12 comments

  1. Is it my imagination or did the 1979 set have a lot of shots like this card, with a hazy, blurry crowd as a backdrop? (I assume it’s Yankee Stadium pictured.) I seem to remember the Yankees cards that year all seemed to have that fuzzy crowd scene in the back.

    In any case, with guys like Mike Willis, I always imagine him being disposable to our baseball memories (his card was just filler to the ten year old me who would have found it in the pack), but with guys like him, he was probably the best player to ever come from his hometown (OK, not in Willis’ particular case, as he was from Oklahoma City) and it probably came up a million times since he left organized ball that he was an ex-big leaguer. I wonder if being a ballplayer continues to be the identity these guys have of themselves or if they internally view their career as just a part of their life? (I’d love to have his four year career myself.)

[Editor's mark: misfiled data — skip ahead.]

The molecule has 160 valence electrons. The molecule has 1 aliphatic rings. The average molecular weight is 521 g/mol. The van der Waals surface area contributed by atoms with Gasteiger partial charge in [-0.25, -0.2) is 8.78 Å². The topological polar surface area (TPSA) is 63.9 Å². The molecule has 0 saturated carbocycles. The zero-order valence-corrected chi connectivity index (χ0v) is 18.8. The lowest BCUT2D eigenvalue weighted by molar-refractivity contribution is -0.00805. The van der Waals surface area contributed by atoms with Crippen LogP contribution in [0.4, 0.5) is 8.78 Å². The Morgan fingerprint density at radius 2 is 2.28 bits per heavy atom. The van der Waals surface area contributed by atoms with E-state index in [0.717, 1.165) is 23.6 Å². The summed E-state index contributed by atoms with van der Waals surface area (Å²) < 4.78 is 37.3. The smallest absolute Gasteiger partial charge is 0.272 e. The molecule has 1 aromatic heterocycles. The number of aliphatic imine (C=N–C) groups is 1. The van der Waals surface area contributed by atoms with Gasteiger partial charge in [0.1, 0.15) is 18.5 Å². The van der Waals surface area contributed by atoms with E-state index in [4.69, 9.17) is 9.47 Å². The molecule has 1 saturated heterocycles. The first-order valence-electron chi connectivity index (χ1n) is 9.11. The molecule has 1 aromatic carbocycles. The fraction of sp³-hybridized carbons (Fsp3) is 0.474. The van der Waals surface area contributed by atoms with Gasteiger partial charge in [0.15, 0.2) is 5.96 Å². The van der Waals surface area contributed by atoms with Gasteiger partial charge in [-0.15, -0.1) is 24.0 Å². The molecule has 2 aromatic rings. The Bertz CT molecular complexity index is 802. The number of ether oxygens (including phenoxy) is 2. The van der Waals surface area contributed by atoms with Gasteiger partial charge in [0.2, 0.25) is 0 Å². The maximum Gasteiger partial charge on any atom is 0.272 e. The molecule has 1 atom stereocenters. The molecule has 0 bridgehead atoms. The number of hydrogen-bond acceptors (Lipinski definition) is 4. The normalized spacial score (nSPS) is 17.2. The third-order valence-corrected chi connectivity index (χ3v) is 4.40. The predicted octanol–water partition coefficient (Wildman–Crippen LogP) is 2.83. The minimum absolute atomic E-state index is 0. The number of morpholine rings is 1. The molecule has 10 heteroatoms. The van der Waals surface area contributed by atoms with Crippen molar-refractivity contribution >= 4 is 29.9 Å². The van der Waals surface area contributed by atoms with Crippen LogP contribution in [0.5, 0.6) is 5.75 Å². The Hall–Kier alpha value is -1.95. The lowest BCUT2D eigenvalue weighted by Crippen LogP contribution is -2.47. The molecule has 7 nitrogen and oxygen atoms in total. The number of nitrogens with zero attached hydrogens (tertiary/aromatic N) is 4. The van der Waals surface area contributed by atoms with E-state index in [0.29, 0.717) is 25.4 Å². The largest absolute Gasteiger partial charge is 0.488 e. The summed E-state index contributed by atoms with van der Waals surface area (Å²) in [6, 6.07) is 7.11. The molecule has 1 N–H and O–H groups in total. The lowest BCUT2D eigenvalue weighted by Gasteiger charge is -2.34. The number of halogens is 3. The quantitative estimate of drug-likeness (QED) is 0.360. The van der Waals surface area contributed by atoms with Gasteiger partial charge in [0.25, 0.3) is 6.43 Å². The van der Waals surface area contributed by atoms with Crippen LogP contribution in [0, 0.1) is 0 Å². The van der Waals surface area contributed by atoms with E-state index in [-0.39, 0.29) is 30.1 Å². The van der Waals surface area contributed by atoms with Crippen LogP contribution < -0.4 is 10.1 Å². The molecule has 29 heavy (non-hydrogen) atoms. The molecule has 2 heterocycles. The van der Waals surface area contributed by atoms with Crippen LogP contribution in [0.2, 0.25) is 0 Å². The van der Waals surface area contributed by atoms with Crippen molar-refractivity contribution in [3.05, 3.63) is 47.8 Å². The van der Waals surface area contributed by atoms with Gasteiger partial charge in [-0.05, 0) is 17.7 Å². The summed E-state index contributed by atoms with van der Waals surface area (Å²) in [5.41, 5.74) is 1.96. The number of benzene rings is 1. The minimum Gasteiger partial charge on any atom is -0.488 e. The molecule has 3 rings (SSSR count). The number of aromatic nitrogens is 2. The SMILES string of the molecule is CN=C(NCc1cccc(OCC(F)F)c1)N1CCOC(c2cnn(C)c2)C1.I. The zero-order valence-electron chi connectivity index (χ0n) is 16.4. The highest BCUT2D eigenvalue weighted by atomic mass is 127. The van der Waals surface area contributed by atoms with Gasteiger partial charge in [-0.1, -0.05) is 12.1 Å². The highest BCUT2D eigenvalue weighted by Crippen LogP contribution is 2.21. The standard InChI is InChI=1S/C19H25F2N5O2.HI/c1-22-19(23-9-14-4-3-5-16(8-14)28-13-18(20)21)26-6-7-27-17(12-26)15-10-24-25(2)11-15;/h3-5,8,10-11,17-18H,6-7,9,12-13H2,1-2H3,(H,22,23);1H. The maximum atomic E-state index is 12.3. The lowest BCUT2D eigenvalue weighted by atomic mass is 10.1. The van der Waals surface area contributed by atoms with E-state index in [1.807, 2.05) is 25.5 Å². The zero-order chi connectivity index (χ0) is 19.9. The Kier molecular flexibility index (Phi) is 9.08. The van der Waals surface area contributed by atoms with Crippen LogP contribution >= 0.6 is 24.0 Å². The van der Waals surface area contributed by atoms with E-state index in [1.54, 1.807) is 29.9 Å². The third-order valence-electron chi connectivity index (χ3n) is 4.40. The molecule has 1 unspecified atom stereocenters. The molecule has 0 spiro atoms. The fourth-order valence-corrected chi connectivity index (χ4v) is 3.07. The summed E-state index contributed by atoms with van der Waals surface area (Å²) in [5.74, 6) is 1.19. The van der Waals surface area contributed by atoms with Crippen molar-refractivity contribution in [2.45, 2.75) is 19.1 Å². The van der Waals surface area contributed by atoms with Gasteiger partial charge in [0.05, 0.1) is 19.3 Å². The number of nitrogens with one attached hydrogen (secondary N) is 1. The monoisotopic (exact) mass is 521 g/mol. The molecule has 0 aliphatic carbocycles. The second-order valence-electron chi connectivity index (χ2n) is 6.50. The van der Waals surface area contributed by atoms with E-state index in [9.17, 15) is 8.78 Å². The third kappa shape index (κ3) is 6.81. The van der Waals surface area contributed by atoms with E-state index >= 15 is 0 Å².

2. Sb1902,

    I think you’re right about the ’79 set. Overall, I really like the ’79 set but the thing I don’t understand is the arbitrary nature in which they picked out the colors for these cards. Yellow and Green for a Blue Jays card??? What did they have on the A’s cards, blue and white or red and blue?


  3. Mike Willis just reminds me of how arbitrary life is and how much luck plays into our lives.

    Willis was drafted by the Reds in ’68 but decides to go to Vanderbilt instead. Who knows what would have happened if signed with the Reds.